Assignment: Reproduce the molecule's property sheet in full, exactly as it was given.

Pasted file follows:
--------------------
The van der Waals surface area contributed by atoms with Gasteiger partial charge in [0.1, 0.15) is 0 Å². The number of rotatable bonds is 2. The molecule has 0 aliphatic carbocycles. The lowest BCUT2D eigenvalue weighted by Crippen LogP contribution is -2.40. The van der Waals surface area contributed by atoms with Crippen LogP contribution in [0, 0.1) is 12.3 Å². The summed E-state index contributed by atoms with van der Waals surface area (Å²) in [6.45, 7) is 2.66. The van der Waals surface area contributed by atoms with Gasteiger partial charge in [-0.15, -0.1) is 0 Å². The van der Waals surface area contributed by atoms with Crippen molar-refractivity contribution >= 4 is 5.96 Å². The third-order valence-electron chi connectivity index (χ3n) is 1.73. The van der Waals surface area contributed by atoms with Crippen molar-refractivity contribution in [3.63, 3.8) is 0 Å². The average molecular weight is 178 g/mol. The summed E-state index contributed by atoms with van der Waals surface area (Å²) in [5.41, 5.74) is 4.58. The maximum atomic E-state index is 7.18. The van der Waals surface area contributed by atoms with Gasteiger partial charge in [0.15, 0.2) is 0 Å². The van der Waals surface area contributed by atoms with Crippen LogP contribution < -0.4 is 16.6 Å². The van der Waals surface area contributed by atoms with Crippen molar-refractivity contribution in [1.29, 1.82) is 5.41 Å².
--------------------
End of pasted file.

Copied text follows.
The van der Waals surface area contributed by atoms with Gasteiger partial charge in [0.1, 0.15) is 0 Å². The number of rotatable bonds is 2. The molecule has 0 aliphatic carbocycles. The lowest BCUT2D eigenvalue weighted by Crippen LogP contribution is -2.40. The van der Waals surface area contributed by atoms with Crippen LogP contribution in [0, 0.1) is 12.3 Å². The summed E-state index contributed by atoms with van der Waals surface area (Å²) in [6.45, 7) is 2.66. The van der Waals surface area contributed by atoms with Gasteiger partial charge in [-0.15, -0.1) is 0 Å². The van der Waals surface area contributed by atoms with Crippen molar-refractivity contribution >= 4 is 5.96 Å². The third-order valence-electron chi connectivity index (χ3n) is 1.73. The van der Waals surface area contributed by atoms with Crippen molar-refractivity contribution in [3.63, 3.8) is 0 Å². The average molecular weight is 178 g/mol. The summed E-state index contributed by atoms with van der Waals surface area (Å²) in [5.41, 5.74) is 4.58. The maximum atomic E-state index is 7.18. The van der Waals surface area contributed by atoms with Gasteiger partial charge in [0.15, 0.2) is 0 Å². The van der Waals surface area contributed by atoms with Crippen LogP contribution < -0.4 is 16.6 Å². The van der Waals surface area contributed by atoms with Crippen molar-refractivity contribution in [1.29, 1.82) is 5.41 Å².